Rejecting the idea that our minds degrade as we age, social activist Marty Knowlton founded Elderhostel in 1975 as his way of fighting back against ageism. Originally, the not-for-profit organization was made up of noncredit classes and dormitory-style housing as a kind of “school for retired people.”
In 2010, Elderhostel changed its name to Road Scholar to more accurately depict its expanded offerings. And while the current Road Scholar accommodations are much more comfortable than the old-school hostels, the organization continues to pride itself on creating a sense of “community and camaraderie” for its participants.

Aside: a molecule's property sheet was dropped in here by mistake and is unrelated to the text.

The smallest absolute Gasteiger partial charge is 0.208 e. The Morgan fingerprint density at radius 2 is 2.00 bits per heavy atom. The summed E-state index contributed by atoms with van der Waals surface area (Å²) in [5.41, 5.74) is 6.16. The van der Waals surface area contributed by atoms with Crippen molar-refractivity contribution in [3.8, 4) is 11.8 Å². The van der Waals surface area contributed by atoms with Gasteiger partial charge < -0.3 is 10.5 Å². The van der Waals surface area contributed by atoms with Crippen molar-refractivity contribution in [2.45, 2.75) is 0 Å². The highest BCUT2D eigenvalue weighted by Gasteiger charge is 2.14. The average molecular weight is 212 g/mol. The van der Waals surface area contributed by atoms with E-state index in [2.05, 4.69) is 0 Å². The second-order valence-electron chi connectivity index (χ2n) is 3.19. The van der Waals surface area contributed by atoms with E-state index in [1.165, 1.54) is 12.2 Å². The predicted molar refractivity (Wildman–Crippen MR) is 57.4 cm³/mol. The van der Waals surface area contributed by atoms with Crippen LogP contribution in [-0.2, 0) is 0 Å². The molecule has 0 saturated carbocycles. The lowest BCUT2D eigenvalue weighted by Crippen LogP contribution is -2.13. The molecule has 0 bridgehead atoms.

Road Scholar now offers 5,500 study-tour programs for people to choose from based on interests, geography, activity level, time commitment, and cost. Each trip is geared toward older adults, who tend to have different needs and desires when it comes to travel.
“The experiences we create could be accessible for any age group,” said President Jim Moses. But “what we see is that adults just have a lifetime of experience; they’re really interested in the subject matter, and they will even do reading beforehand so that they are prepared when they arrive,” he explained. “They aren’t doing it for credit; they’re doing it for enrichment.”
Road Scholar Courtesy Photos